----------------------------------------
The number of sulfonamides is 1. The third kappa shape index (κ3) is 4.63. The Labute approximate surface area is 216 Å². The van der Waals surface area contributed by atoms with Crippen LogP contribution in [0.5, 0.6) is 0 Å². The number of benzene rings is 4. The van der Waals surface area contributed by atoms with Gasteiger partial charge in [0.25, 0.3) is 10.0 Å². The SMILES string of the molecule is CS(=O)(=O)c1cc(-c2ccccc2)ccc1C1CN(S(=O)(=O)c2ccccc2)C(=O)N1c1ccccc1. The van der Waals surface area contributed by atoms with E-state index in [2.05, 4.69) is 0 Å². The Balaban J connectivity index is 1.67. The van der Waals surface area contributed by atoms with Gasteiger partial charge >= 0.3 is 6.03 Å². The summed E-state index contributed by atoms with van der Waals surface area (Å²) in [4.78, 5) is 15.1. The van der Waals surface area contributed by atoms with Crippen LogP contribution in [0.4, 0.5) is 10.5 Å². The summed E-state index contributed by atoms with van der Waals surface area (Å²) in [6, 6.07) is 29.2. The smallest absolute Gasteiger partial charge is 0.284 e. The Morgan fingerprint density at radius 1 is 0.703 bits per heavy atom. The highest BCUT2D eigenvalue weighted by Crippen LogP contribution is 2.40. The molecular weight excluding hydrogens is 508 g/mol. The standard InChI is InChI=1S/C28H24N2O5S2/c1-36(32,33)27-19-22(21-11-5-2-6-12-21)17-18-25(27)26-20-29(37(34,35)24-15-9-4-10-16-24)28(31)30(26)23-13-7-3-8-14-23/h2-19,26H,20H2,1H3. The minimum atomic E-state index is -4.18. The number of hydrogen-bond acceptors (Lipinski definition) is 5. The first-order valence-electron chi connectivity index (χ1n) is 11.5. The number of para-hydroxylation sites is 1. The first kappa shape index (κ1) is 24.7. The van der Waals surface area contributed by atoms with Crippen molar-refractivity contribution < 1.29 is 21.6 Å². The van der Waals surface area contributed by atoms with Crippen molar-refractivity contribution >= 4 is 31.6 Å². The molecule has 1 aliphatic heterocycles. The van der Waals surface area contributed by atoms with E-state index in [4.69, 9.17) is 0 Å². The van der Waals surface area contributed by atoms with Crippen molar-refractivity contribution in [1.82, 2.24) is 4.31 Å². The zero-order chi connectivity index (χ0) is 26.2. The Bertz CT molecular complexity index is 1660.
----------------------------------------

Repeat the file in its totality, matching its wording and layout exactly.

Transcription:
The number of sulfonamides is 1. The third kappa shape index (κ3) is 4.63. The Labute approximate surface area is 216 Å². The van der Waals surface area contributed by atoms with Crippen LogP contribution in [0.5, 0.6) is 0 Å². The number of benzene rings is 4. The van der Waals surface area contributed by atoms with Gasteiger partial charge in [0.25, 0.3) is 10.0 Å². The SMILES string of the molecule is CS(=O)(=O)c1cc(-c2ccccc2)ccc1C1CN(S(=O)(=O)c2ccccc2)C(=O)N1c1ccccc1. The van der Waals surface area contributed by atoms with E-state index in [2.05, 4.69) is 0 Å². The Balaban J connectivity index is 1.67. The van der Waals surface area contributed by atoms with Gasteiger partial charge >= 0.3 is 6.03 Å². The summed E-state index contributed by atoms with van der Waals surface area (Å²) in [4.78, 5) is 15.1. The van der Waals surface area contributed by atoms with Crippen LogP contribution in [0.4, 0.5) is 10.5 Å². The summed E-state index contributed by atoms with van der Waals surface area (Å²) in [6, 6.07) is 29.2. The smallest absolute Gasteiger partial charge is 0.284 e. The Morgan fingerprint density at radius 1 is 0.703 bits per heavy atom. The highest BCUT2D eigenvalue weighted by Crippen LogP contribution is 2.40. The molecular weight excluding hydrogens is 508 g/mol. The standard InChI is InChI=1S/C28H24N2O5S2/c1-36(32,33)27-19-22(21-11-5-2-6-12-21)17-18-25(27)26-20-29(37(34,35)24-15-9-4-10-16-24)28(31)30(26)23-13-7-3-8-14-23/h2-19,26H,20H2,1H3. The minimum atomic E-state index is -4.18. The number of hydrogen-bond acceptors (Lipinski definition) is 5. The first-order valence-electron chi connectivity index (χ1n) is 11.5. The number of para-hydroxylation sites is 1. The first kappa shape index (κ1) is 24.7. The van der Waals surface area contributed by atoms with Crippen molar-refractivity contribution < 1.29 is 21.6 Å². The van der Waals surface area contributed by atoms with Crippen molar-refractivity contribution >= 4 is 31.6 Å². The molecule has 1 aliphatic heterocycles. The van der Waals surface area contributed by atoms with E-state index in [4.69, 9.17) is 0 Å². The van der Waals surface area contributed by atoms with Crippen molar-refractivity contribution in [1.82, 2.24) is 4.31 Å². The zero-order chi connectivity index (χ0) is 26.2. The Bertz CT molecular complexity index is 1660.